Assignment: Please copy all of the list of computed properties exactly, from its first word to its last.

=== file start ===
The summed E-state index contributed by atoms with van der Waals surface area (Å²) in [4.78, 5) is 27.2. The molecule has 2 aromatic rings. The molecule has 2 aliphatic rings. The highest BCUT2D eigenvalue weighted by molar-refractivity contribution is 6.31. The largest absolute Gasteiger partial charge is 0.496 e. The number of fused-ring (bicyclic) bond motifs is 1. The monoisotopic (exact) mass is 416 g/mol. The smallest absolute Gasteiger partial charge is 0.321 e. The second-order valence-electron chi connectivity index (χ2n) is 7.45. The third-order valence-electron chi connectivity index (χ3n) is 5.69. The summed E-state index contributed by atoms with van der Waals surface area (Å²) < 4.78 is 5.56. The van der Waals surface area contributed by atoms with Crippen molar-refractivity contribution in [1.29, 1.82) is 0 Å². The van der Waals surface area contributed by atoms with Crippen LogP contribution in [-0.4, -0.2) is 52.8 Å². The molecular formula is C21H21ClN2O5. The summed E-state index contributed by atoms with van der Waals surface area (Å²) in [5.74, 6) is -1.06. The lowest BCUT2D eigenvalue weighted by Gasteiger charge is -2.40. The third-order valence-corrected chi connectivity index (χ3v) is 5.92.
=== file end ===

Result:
The summed E-state index contributed by atoms with van der Waals surface area (Å²) in [4.78, 5) is 27.2. The molecule has 2 aromatic rings. The molecule has 2 aliphatic rings. The highest BCUT2D eigenvalue weighted by molar-refractivity contribution is 6.31. The largest absolute Gasteiger partial charge is 0.496 e. The number of fused-ring (bicyclic) bond motifs is 1. The monoisotopic (exact) mass is 416 g/mol. The smallest absolute Gasteiger partial charge is 0.321 e. The second-order valence-electron chi connectivity index (χ2n) is 7.45. The third-order valence-electron chi connectivity index (χ3n) is 5.69. The summed E-state index contributed by atoms with van der Waals surface area (Å²) < 4.78 is 5.56. The van der Waals surface area contributed by atoms with Crippen molar-refractivity contribution in [1.29, 1.82) is 0 Å². The van der Waals surface area contributed by atoms with Crippen LogP contribution in [-0.4, -0.2) is 52.8 Å². The molecular formula is C21H21ClN2O5. The summed E-state index contributed by atoms with van der Waals surface area (Å²) in [5.74, 6) is -1.06. The lowest BCUT2D eigenvalue weighted by Gasteiger charge is -2.40. The third-order valence-corrected chi connectivity index (χ3v) is 5.92.